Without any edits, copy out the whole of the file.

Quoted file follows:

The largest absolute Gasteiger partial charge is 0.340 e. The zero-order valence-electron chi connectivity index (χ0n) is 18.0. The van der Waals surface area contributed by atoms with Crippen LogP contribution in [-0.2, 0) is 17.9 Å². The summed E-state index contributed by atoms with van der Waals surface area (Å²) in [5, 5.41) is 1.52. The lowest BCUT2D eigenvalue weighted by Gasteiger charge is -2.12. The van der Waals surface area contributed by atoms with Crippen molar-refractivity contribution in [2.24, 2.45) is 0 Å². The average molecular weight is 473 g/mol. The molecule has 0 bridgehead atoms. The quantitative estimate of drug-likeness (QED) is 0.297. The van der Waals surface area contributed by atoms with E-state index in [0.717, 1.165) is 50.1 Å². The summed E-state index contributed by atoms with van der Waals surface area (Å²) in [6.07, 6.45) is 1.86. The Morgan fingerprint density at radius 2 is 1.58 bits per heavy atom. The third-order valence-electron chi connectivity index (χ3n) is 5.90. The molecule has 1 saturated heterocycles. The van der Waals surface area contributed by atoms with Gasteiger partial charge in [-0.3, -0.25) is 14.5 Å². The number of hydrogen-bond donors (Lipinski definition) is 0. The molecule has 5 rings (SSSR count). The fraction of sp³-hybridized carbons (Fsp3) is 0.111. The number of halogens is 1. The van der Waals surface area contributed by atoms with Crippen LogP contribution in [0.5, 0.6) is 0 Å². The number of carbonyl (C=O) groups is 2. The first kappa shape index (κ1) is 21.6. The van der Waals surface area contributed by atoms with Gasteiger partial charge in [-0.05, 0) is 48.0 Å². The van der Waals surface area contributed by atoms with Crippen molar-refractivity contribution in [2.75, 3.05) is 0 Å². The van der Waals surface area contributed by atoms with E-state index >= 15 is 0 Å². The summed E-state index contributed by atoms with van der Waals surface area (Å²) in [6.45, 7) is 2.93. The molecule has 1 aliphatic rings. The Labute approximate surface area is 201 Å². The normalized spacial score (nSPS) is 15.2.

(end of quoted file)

The largest absolute Gasteiger partial charge is 0.340 e. The zero-order valence-electron chi connectivity index (χ0n) is 18.0. The van der Waals surface area contributed by atoms with Crippen LogP contribution in [-0.2, 0) is 17.9 Å². The summed E-state index contributed by atoms with van der Waals surface area (Å²) in [5, 5.41) is 1.52. The lowest BCUT2D eigenvalue weighted by Gasteiger charge is -2.12. The van der Waals surface area contributed by atoms with Crippen molar-refractivity contribution in [2.24, 2.45) is 0 Å². The average molecular weight is 473 g/mol. The molecule has 0 bridgehead atoms. The quantitative estimate of drug-likeness (QED) is 0.297. The van der Waals surface area contributed by atoms with E-state index in [0.717, 1.165) is 50.1 Å². The summed E-state index contributed by atoms with van der Waals surface area (Å²) in [6.07, 6.45) is 1.86. The Morgan fingerprint density at radius 2 is 1.58 bits per heavy atom. The third-order valence-electron chi connectivity index (χ3n) is 5.90. The molecule has 1 saturated heterocycles. The van der Waals surface area contributed by atoms with Gasteiger partial charge in [-0.3, -0.25) is 14.5 Å². The number of hydrogen-bond donors (Lipinski definition) is 0. The molecule has 5 rings (SSSR count). The fraction of sp³-hybridized carbons (Fsp3) is 0.111. The number of halogens is 1. The van der Waals surface area contributed by atoms with Crippen LogP contribution in [0.5, 0.6) is 0 Å². The number of carbonyl (C=O) groups is 2. The first kappa shape index (κ1) is 21.6. The van der Waals surface area contributed by atoms with Gasteiger partial charge in [-0.05, 0) is 48.0 Å². The van der Waals surface area contributed by atoms with Crippen molar-refractivity contribution in [2.75, 3.05) is 0 Å². The van der Waals surface area contributed by atoms with E-state index >= 15 is 0 Å². The summed E-state index contributed by atoms with van der Waals surface area (Å²) in [6.45, 7) is 2.93. The molecule has 1 aliphatic rings. The Labute approximate surface area is 201 Å². The normalized spacial score (nSPS) is 15.2.